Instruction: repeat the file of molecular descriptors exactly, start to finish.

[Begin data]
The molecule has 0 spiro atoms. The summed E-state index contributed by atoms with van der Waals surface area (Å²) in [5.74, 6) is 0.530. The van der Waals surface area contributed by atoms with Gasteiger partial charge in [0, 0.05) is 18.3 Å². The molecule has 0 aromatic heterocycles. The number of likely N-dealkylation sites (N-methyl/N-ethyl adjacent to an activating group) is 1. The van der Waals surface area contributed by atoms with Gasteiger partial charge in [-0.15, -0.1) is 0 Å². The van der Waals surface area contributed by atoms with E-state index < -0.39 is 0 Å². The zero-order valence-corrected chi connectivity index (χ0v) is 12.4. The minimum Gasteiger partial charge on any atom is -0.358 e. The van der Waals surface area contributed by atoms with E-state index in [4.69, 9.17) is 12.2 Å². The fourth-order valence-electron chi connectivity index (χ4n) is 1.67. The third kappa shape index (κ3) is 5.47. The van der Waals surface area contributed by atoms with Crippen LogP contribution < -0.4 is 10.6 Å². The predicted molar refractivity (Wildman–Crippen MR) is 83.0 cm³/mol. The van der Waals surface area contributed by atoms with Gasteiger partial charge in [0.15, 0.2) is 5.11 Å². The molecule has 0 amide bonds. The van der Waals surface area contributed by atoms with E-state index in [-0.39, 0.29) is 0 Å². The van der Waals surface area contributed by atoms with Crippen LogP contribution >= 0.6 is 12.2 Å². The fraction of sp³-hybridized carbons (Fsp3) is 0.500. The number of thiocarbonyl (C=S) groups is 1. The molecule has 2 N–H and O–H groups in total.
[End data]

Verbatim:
The molecule has 0 spiro atoms. The summed E-state index contributed by atoms with van der Waals surface area (Å²) in [5.74, 6) is 0.530. The van der Waals surface area contributed by atoms with Gasteiger partial charge in [0, 0.05) is 18.3 Å². The molecule has 0 aromatic heterocycles. The number of likely N-dealkylation sites (N-methyl/N-ethyl adjacent to an activating group) is 1. The van der Waals surface area contributed by atoms with Gasteiger partial charge in [-0.15, -0.1) is 0 Å². The van der Waals surface area contributed by atoms with E-state index < -0.39 is 0 Å². The zero-order valence-corrected chi connectivity index (χ0v) is 12.4. The minimum Gasteiger partial charge on any atom is -0.358 e. The van der Waals surface area contributed by atoms with E-state index in [4.69, 9.17) is 12.2 Å². The fourth-order valence-electron chi connectivity index (χ4n) is 1.67. The third kappa shape index (κ3) is 5.47. The van der Waals surface area contributed by atoms with Crippen LogP contribution < -0.4 is 10.6 Å². The predicted molar refractivity (Wildman–Crippen MR) is 83.0 cm³/mol. The van der Waals surface area contributed by atoms with Gasteiger partial charge in [0.15, 0.2) is 5.11 Å². The molecule has 0 amide bonds. The van der Waals surface area contributed by atoms with E-state index in [-0.39, 0.29) is 0 Å². The van der Waals surface area contributed by atoms with Crippen LogP contribution >= 0.6 is 12.2 Å². The fraction of sp³-hybridized carbons (Fsp3) is 0.500. The number of thiocarbonyl (C=S) groups is 1. The molecule has 2 N–H and O–H groups in total.